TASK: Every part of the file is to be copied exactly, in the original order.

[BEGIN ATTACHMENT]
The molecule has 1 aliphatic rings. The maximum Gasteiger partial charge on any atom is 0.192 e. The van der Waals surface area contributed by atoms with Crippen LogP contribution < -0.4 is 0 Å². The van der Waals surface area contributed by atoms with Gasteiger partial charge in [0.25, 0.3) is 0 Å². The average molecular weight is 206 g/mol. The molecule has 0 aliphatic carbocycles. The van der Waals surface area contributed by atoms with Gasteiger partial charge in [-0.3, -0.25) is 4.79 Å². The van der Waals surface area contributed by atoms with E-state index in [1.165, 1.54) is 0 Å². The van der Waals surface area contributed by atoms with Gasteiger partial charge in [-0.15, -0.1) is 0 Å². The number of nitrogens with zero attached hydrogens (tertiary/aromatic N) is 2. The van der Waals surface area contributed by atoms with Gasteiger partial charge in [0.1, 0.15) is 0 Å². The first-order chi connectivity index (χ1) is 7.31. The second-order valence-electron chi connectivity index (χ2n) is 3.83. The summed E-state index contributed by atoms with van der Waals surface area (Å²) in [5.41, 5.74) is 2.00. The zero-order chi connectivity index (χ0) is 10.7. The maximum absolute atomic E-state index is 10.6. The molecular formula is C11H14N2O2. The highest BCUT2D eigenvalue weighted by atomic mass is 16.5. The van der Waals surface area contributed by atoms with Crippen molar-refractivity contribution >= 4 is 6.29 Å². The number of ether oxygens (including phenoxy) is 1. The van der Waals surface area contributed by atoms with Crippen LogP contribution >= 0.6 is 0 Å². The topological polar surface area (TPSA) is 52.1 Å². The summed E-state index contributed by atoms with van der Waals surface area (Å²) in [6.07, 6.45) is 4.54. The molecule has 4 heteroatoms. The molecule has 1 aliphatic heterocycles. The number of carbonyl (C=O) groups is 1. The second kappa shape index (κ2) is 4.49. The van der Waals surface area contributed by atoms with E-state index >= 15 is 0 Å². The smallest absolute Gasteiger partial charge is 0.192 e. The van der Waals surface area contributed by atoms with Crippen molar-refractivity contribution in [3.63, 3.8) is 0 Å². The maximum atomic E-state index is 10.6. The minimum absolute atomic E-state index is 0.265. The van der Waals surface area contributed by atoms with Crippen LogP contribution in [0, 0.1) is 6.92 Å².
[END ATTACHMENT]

The molecule has 1 aliphatic rings. The maximum Gasteiger partial charge on any atom is 0.192 e. The van der Waals surface area contributed by atoms with Crippen LogP contribution < -0.4 is 0 Å². The van der Waals surface area contributed by atoms with Gasteiger partial charge in [0.25, 0.3) is 0 Å². The average molecular weight is 206 g/mol. The molecule has 0 aliphatic carbocycles. The van der Waals surface area contributed by atoms with Gasteiger partial charge in [-0.3, -0.25) is 4.79 Å². The van der Waals surface area contributed by atoms with E-state index in [1.165, 1.54) is 0 Å². The van der Waals surface area contributed by atoms with Gasteiger partial charge in [-0.15, -0.1) is 0 Å². The number of nitrogens with zero attached hydrogens (tertiary/aromatic N) is 2. The van der Waals surface area contributed by atoms with Gasteiger partial charge in [0.1, 0.15) is 0 Å². The first-order chi connectivity index (χ1) is 7.31. The second-order valence-electron chi connectivity index (χ2n) is 3.83. The summed E-state index contributed by atoms with van der Waals surface area (Å²) in [5.41, 5.74) is 2.00. The zero-order chi connectivity index (χ0) is 10.7. The maximum absolute atomic E-state index is 10.6. The molecular formula is C11H14N2O2. The highest BCUT2D eigenvalue weighted by atomic mass is 16.5. The van der Waals surface area contributed by atoms with Crippen molar-refractivity contribution >= 4 is 6.29 Å². The number of ether oxygens (including phenoxy) is 1. The van der Waals surface area contributed by atoms with Crippen LogP contribution >= 0.6 is 0 Å². The topological polar surface area (TPSA) is 52.1 Å². The summed E-state index contributed by atoms with van der Waals surface area (Å²) in [6.07, 6.45) is 4.54. The molecule has 4 heteroatoms. The molecule has 1 aliphatic heterocycles. The number of carbonyl (C=O) groups is 1. The second kappa shape index (κ2) is 4.49. The van der Waals surface area contributed by atoms with E-state index >= 15 is 0 Å². The smallest absolute Gasteiger partial charge is 0.192 e. The van der Waals surface area contributed by atoms with Crippen molar-refractivity contribution in [3.63, 3.8) is 0 Å². The maximum atomic E-state index is 10.6. The minimum absolute atomic E-state index is 0.265. The van der Waals surface area contributed by atoms with Crippen LogP contribution in [0, 0.1) is 6.92 Å².